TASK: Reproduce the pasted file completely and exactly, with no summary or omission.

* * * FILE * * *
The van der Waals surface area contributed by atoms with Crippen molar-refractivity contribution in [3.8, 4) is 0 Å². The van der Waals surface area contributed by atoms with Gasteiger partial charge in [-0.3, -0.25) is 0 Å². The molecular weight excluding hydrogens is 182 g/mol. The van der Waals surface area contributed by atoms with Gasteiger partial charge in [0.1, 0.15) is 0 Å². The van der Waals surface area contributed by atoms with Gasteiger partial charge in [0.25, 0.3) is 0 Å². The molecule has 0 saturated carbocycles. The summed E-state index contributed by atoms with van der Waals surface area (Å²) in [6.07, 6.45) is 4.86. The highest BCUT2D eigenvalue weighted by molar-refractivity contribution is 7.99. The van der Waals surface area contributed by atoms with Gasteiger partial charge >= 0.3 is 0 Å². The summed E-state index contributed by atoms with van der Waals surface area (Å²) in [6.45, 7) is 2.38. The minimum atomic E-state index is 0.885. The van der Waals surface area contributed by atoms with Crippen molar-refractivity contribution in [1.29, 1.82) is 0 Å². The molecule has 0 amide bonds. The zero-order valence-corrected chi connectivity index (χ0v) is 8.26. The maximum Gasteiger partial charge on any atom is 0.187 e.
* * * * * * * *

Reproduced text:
The van der Waals surface area contributed by atoms with Crippen molar-refractivity contribution in [3.8, 4) is 0 Å². The van der Waals surface area contributed by atoms with Gasteiger partial charge in [-0.3, -0.25) is 0 Å². The molecular weight excluding hydrogens is 182 g/mol. The van der Waals surface area contributed by atoms with Gasteiger partial charge in [0.1, 0.15) is 0 Å². The van der Waals surface area contributed by atoms with Gasteiger partial charge in [0.25, 0.3) is 0 Å². The molecule has 0 saturated carbocycles. The summed E-state index contributed by atoms with van der Waals surface area (Å²) in [6.07, 6.45) is 4.86. The highest BCUT2D eigenvalue weighted by molar-refractivity contribution is 7.99. The van der Waals surface area contributed by atoms with Gasteiger partial charge >= 0.3 is 0 Å². The summed E-state index contributed by atoms with van der Waals surface area (Å²) in [6.45, 7) is 2.38. The minimum atomic E-state index is 0.885. The van der Waals surface area contributed by atoms with Crippen molar-refractivity contribution in [1.29, 1.82) is 0 Å². The molecule has 0 amide bonds. The zero-order valence-corrected chi connectivity index (χ0v) is 8.26. The maximum Gasteiger partial charge on any atom is 0.187 e.